Class I histone deacetylases (HDACs) are efficient histone decrotonylases, broadening the enzymatic spectrum of these important (epi-)genome regulators and drug targets. Here, we describe an approach to assaying class I HDACs with different acyl-histone substrates, including crotonylated histones and expand this to examine the effect of inhibitors and estimate kinetic constants.

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Bio-protocol, 8, 2331-8325, , 2018

PMID: 30283810

Genome organization and chromatin analysis identify transcriptional downregulation of insulin-like growth factor signaling as a hallmark of aging in developing B cells.
Koohy H, Bolland DJ, Matheson LS, Schoenfelder S, Stellato C, Dimond A, Várnai C, Chovanec P, Chessa T, Denizot J, Manzano Garcia R, Wingett SW, Freire-Pritchett P, Nagano T, Hawkins P, Stephens L, Elderkin S, Spivakov M, Fraser P, Corcoran AE, Varga-Weisz PD

Aging is characterized by loss of function of the adaptive immune system, but the underlying causes are poorly understood. To assess the molecular effects of aging on B cell development, we profiled gene expression and chromatin features genome-wide, including histone modifications and chromosome conformation, in bone marrow pro-B and pre-B cells from young and aged mice.

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Genome biology, 19, 1474-760X, 126, 2018

PMID: 30180872

 

Group Members

Latest Publications

A SUV39H1-low chromatin state characterises and promotes migratory properties of cervical cancer cells.

Rodrigues C, Pattabiraman C, Vijaykumar A

Experimental cell research
1090-2422: (2019)

PMID: 30772380

Enzymatic Assays of Histone Decrotonylation on Recombinant Histones.

Fellows R, Varga-Weisz P

Bio-protocol
8 2331-8325: (2018)

PMID: 30283810

Microbiota derived short chain fatty acids promote histone crotonylation in the colon through histone deacetylases.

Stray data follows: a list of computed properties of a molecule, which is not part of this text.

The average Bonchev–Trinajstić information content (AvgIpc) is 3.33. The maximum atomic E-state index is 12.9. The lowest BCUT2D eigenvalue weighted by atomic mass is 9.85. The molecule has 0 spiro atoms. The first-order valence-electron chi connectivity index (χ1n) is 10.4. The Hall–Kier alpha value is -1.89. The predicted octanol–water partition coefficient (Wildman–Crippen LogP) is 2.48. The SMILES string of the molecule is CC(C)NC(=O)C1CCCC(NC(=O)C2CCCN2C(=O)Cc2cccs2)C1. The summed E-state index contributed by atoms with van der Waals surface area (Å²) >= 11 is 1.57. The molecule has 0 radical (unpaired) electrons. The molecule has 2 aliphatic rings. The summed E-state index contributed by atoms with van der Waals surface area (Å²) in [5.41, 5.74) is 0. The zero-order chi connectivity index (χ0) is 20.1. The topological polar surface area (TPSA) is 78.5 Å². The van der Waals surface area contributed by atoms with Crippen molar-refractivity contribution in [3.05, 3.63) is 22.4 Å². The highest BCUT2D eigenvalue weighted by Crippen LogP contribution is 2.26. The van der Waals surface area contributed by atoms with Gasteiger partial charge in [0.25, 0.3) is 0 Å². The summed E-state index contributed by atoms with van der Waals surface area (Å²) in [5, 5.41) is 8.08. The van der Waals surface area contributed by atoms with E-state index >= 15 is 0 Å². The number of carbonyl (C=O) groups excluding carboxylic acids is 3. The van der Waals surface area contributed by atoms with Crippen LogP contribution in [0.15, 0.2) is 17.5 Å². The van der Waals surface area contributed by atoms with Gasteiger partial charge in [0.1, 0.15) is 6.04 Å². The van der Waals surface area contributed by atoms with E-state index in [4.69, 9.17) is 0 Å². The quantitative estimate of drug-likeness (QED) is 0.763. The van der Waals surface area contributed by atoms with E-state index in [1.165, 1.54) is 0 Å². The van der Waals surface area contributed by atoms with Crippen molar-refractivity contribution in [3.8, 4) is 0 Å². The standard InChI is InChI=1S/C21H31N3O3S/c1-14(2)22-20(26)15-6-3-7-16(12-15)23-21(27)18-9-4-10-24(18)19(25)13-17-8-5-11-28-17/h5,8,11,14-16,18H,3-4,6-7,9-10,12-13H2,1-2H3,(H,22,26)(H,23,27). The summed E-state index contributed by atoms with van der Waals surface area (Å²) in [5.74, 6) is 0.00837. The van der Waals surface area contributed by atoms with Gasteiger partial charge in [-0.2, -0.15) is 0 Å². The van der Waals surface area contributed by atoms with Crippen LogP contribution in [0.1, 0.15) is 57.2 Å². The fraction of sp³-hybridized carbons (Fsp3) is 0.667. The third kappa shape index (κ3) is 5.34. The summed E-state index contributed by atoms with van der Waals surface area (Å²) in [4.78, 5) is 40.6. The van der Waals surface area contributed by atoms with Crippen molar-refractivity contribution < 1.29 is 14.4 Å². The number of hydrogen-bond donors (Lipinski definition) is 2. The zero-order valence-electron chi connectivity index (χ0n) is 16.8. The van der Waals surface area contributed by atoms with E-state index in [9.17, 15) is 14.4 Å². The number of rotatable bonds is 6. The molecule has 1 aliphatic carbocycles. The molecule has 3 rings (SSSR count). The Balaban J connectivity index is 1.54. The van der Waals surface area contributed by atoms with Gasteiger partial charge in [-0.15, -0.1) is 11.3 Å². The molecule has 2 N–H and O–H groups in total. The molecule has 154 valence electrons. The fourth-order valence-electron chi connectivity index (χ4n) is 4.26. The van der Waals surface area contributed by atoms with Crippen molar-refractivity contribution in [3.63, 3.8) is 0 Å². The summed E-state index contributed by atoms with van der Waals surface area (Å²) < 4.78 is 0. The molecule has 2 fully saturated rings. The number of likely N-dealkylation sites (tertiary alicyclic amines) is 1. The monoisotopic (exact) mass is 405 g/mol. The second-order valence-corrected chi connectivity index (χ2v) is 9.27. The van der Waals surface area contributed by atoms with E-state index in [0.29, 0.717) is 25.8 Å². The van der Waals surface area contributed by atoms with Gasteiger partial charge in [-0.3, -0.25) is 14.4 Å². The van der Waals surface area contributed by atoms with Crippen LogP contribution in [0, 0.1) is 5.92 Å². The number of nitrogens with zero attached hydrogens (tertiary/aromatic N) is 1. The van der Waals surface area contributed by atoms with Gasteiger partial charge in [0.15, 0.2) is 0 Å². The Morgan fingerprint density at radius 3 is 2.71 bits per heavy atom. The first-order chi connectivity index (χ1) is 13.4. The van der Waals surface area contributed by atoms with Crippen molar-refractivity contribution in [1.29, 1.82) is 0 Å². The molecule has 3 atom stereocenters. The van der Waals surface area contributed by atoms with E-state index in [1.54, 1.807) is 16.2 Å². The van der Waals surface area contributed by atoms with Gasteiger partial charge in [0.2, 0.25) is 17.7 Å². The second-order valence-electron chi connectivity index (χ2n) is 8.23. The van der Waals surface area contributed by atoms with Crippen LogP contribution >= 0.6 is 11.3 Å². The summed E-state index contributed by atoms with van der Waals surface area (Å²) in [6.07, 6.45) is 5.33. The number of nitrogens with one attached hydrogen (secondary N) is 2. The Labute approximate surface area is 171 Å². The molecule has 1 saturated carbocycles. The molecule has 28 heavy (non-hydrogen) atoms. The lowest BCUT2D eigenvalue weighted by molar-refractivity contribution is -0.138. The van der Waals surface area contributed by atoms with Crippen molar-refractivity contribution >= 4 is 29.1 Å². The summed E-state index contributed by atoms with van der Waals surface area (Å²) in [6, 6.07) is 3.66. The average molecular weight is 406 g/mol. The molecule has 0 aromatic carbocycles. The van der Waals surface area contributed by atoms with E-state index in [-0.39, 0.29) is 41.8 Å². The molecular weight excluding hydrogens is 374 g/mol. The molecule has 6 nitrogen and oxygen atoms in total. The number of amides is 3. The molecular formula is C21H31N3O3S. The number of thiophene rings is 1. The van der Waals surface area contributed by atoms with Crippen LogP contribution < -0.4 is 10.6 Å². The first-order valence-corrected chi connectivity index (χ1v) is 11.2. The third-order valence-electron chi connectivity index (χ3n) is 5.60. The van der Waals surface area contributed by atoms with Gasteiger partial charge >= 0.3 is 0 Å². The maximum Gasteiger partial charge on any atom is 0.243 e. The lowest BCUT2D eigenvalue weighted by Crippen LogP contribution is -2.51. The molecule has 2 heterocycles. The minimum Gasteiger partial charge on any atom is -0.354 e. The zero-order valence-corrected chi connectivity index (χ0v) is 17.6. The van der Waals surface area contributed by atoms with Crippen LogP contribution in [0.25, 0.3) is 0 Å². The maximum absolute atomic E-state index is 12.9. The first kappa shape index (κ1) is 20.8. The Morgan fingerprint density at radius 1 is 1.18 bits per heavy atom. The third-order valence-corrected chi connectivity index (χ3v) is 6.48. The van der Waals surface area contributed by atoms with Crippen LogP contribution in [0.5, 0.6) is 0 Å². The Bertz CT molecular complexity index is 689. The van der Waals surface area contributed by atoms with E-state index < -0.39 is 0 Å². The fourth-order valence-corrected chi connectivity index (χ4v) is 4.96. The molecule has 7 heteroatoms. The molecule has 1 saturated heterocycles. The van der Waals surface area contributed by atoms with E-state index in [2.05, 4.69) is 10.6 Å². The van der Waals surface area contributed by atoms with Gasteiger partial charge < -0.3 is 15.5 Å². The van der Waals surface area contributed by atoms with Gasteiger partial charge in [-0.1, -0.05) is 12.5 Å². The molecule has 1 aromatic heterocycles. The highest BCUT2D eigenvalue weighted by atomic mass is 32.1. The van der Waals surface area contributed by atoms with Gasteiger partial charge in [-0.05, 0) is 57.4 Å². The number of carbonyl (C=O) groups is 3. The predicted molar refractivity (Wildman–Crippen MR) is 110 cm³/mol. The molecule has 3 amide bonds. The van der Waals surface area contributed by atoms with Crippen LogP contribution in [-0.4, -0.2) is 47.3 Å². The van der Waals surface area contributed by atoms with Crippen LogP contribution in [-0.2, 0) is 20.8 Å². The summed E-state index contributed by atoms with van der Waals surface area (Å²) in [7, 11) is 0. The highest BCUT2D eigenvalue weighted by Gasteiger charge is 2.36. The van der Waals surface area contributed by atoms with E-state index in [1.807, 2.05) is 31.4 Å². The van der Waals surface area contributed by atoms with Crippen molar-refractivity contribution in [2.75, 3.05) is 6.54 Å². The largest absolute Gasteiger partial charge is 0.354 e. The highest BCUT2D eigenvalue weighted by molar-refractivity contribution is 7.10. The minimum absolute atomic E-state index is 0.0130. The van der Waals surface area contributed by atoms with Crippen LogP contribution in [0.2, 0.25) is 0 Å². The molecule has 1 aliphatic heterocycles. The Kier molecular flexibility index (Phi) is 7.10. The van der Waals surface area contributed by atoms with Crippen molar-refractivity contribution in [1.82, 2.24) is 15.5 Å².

Fellows R, Denizot J, Stellato C

Nature communications
9 2041-1723:105 (2018)

PMID: 29317660

ACF chromatin-remodeling complex mediates stress-induced depressive-like behavior.

Sun H, Damez-Werno DM, Scobie KN

Nature medicine
1546-170X: (2015)

PMID: 26390241

A novel phosphate-starvation response in fission yeast requires the endocytic function of Myosin I.

Petrini E, Baillet V, Cridge J

Journal of cell science
1477-9137: (2015)

PMID: 26345368

Chromatin remodeling: a collaborative effort.

Varga-Weisz PD

Nature structural & molecular biology
21 1545-9985:14-6 (2014)

PMID: 24389547

Keeping chromatin quiet: how nucleosome remodeling restores heterochromatin after replication.

JE Mermoud, SP Rowbotham, PD Varga-Weisz

Cell cycle (Georgetown, Tex.)
10 23:4017-25 (2011)

DOI: 10.4161/cc.10.23.18558

PMID: 22101266

Insights into how chromatin remodeling factors find their target in the nucleus.

PD Varga-Weisz

Proceedings of the National Academy of Sciences of the United States of America
107 46:19611-2 (2010)

DOI: 10.1073/pnas.1014956107

PMID: 21059914

The SNF2-family member Fun30 promotes gene silencing in heterochromatic loci.

A Neves-Costa, WR Will, AT Vetter

PloS one
4 12:e8111 (2009)

DOI: 10.1371/journal.pone.0008111

PMID: 19956593